Photograph credit: Warren Wong
We should never underestimate the politics of fashion.
The pandemic-era dad joke goes something like this, “I never imagined I’d walk into a bank wearing a mask and demanding money.” Antifa, always on the avant-garde of social trends, were wearing masks long before the rest of us caught on and adopted the fashion. The cool kids were doing it, as well as donning All Black Everything, since before the turn of the century, adopting the look from the twentieth century atonomenist (autonomist Marxist) movement in Europe.
Masks serve a clear purpose. A message inserted inside packaging for thousands of masks at the 1999 “Carnival of Capitalism” protests that violently converged on London’s futures exchange read, “Those in authority fear the mask for their power partly resides in identifying, stamping and cataloguing: in knowing who you are … our masks are not to conceal our identity but to reveal it … Today we shall give this resistance a face; for by putting on our masks we reveal our unity; and by raising our voices in the street together, we speak our anger at the facelessness of power …”
The benefits of this sartorial choice are obvious to the revolutionaries. The New York Times quotes a 2001 post from Daniel Dylan Young: “‘Everyone quickly figured out,’ Mr. Young wrote, that ‘having a massive group of people all dressed the same with their faces covered not only helps in defending against the police, but also makes it easier for saboteurs to take the offensive against storefronts, banks and any other material symbols and power centers of capitalism and the state.’ … The creation of mass anonymity protects practitioners from the threat of post-action doxxing …, a process by which their identities and contact information, including addresses and places of employment, are publicized.” The benefits of anonymity and intimidation have not been lost on criminal elements of our society in the current mania over mask mandates.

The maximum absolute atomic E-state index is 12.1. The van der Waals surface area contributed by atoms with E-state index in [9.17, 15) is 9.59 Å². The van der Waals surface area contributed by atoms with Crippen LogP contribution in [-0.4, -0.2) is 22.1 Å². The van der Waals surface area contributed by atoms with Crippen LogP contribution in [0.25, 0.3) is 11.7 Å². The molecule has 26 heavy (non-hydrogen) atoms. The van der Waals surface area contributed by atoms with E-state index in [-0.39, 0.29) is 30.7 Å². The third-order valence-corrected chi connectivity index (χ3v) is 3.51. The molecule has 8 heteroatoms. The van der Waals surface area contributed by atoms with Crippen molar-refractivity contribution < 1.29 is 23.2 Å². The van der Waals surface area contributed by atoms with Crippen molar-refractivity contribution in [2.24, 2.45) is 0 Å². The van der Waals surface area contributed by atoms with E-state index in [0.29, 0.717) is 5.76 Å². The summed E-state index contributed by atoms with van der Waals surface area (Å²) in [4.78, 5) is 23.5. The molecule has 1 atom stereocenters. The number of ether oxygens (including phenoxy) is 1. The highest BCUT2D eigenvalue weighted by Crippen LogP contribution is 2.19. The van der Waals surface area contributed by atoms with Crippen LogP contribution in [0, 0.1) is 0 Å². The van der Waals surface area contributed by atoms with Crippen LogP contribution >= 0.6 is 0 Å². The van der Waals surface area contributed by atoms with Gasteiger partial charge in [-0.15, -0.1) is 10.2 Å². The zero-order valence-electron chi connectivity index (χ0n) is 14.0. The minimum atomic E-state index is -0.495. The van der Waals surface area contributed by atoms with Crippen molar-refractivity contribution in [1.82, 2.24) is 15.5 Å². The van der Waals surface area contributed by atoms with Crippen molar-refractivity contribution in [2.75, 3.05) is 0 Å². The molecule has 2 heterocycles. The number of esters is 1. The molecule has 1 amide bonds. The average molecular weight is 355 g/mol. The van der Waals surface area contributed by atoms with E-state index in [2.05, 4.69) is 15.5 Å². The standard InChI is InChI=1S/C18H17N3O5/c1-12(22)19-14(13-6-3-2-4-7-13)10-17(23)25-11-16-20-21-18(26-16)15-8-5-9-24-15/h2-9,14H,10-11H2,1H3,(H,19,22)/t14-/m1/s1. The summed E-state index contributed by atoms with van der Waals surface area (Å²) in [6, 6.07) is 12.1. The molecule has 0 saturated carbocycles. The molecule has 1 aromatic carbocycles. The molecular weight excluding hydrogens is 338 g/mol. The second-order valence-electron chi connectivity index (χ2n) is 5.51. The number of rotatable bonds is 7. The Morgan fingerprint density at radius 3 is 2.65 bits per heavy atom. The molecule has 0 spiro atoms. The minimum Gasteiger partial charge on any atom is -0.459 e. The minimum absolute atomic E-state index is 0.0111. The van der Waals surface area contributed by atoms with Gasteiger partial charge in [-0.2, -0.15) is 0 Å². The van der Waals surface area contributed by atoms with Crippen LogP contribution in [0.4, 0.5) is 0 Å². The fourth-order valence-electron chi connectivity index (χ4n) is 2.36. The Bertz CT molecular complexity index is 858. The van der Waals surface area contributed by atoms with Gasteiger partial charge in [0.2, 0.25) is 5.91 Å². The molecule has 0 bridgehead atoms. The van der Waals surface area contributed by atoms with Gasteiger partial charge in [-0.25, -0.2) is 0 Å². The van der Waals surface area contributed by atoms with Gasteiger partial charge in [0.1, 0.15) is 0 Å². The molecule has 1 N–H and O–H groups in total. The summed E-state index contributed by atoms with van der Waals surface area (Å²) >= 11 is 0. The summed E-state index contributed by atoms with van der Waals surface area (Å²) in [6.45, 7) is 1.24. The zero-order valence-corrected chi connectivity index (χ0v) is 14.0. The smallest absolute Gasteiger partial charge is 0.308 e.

An entire sub-genre of Riot Fashion has emerged, with particular attention to fabrics that provide better resistance against flammables, tear gas and other chemical contaminants, and to military style yet fashionable shoes such as Doc Martins to complete the look. The purpose is multi-fold. A large mass of all-black clad and masked troopers is clearly intimidating. The uniformity of the look provides both anonymity and a sense of group solidarity. The aesthetic of riot maintains the ideology of the movement. It blurs distinctions of class, gender, and ethnicity, an outcome wholly consistent with the broader social objectives of the radical Left. The look is simplistic and cost effective. Says one black bloc artist, “It’s tactical, and practical, and it’s also an art form.”
“Riot Fashion” is an extract from Michael Wilkerson’s upcoming book, Why America Matters: The case for a new exceptionalism.
© 2021 Michael Wilkerson